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Care towards end of life

As you approach the end of your life, your care will focus on managing any symptoms of your pancreatic cancer, as well as supporting you emotionally and practically. It will aim to maintain the quality of your daily life, and help you carry on doing the things you enjoy for as long as possible.

What is palliative care?

If your pancreatic cancer can no longer be treated, you may hear the term palliative care. The aim of palliative care is to help you live as well as possible for as long as possible. It includes managing complex symptoms, including pain and psychological (emotional) symptoms such as depression and anxiety. It provides people with emotional, physical, practical and spiritual support to help them deal with pancreatic cancer that can’t be cured. It also supports family members.

Palliative care may be provided in:

Your GP and district nurse will provide some palliative care, and will arrange support from the specialist palliative care team when you need this. If you haven’t already been referred to the specialist palliative care team, ask your GP or district nurse to refer you, as they can provide a lot of support.

What is a specialist palliative care team?

Specialist palliative care teams vary, but may include palliative care doctors and nurses, physiotherapists, occupational therapists, dietitians and social workers.

There are specialist palliative care teams based in the community who can visit you at home. Sometimes these teams may be based at the local hospice. If you are in hospital, the hospital will also have a palliative care team.  

Not all services may be available everywhere. If you need more support speak to your GP. You can also speak to our specialist nurses on our free Support Line, who can explain how to access support.

“When we were finally given a palliative care nurse I was amazed at how much support she was able to give us, both as a couple and individually.”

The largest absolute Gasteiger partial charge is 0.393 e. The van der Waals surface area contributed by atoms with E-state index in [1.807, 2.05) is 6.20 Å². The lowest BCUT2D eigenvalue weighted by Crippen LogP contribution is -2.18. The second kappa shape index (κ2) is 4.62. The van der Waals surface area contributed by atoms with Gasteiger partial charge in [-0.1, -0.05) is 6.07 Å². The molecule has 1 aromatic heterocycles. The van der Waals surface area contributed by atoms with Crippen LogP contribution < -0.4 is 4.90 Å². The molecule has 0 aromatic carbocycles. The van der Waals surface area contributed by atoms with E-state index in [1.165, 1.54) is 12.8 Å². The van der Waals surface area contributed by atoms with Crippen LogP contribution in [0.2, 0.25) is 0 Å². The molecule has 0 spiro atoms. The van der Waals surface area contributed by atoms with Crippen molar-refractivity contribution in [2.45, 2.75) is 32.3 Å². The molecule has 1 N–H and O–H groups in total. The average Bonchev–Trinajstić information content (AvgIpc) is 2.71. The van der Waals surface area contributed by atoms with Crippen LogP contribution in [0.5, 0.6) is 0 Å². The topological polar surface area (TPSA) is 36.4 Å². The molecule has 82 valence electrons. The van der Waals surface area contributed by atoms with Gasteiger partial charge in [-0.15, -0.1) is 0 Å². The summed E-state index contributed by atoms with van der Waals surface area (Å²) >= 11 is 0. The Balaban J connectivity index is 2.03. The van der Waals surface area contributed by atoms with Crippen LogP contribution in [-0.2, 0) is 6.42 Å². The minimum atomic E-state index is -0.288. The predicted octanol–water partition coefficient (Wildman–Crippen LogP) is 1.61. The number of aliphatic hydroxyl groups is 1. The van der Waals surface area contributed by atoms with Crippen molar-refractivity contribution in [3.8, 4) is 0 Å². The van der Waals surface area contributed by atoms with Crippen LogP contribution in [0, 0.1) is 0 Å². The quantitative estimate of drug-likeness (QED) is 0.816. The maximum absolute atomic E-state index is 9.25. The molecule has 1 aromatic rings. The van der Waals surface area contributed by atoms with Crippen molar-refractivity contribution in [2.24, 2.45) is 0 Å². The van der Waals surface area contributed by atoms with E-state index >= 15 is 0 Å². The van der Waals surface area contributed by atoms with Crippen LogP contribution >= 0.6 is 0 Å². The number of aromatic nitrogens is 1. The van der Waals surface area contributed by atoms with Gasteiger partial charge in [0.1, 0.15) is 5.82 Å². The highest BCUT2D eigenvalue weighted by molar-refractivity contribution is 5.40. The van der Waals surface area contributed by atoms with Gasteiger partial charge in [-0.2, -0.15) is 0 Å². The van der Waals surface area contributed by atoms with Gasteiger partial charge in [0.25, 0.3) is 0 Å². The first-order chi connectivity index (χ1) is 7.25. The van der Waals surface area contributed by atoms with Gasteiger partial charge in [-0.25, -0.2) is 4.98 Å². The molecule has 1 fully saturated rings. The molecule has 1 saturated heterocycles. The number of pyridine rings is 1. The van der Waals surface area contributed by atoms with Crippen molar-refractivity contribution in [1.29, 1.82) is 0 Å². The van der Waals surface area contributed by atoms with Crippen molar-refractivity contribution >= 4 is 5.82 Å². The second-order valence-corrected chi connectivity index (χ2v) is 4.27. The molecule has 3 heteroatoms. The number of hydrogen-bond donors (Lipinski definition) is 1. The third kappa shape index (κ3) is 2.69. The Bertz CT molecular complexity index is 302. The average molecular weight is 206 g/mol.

What is a hospice?

Hospices provide specialist palliative care for patients and families. Services are free and vary between hospices, so not all hospices may provide all the services mentioned here. Services may include:

  • managing symptoms
  • inpatient care, where you stay at the hospice for a short time – for example, to get symptoms under control
  • outpatient care, where you go to the hospice for an appointment and then go home after treatment
  • ‘Hospice at home’ services, which provide hands on nursing care at home
  • emotional, spiritual and social support
  • support for families
  • practical and financial advice
  • complementary therapies, such as massage and aromatherapy, to help deal with symptoms.

You can ask your GP or district nurse what hospice services are available locally. You can also contact your local hospice to ask about their services. Hospice UK has details of hospices across the country.

Planning your care

It can be useful to think early on about how you want to be cared for in the future. This is because as you become less well, you may be less able to make decisions about your care or tell your doctors or nurses what you want. It can be difficult to think about your future care, but it can help you feel more in control. It also makes it easier for the people around you to follow your wishes. Read more about planning your care.

Questions to ask

  • Can you refer me to the specialist palliative care team?
  • What support is there for me to be cared for at home? How do I access this?
  • What palliative care services are available locally?
  • Who should I contact in an emergency, at night or at the weekend?
  • Where is the local hospice and what services do they provide?
  • Can you help me plan my future care?
  • Can I choose where I die and who is with me?

More information

  • Marie Curie  have information for people at the end of life and their families, including information about how to care for someone at home, and information about Marie Curie nurses and hospices.
  • Hospice UK  explain what hospice care is, and you can search for hospices near you.
  • NHS Choices  and NHS Inform  have more information about care at the end of life, including planning your care.
  • Macmillan Cancer Support  and Marie Curie  both have information about planning and arranging care, and sorting out your affairs and financial issues.
  • Compassion in Dying  provide information about planning your care. Their website, My decisions, can help you record your decisions about your care.
  • Healthtalk.org  shares people’s experiences as stories or videos. They have experiences of pancreatic cancer, including from people who have advanced pancreatic cancer talking about their care and planning for the end of life.

Read more about choosing where to receive care

Read more about planning your care

Read about symptoms towards the end of life and how these are managed

We have specific information for family and friends

Find organisations that can support you towards the end of life 

Information Standard

Published March 2018

Review date March 2020

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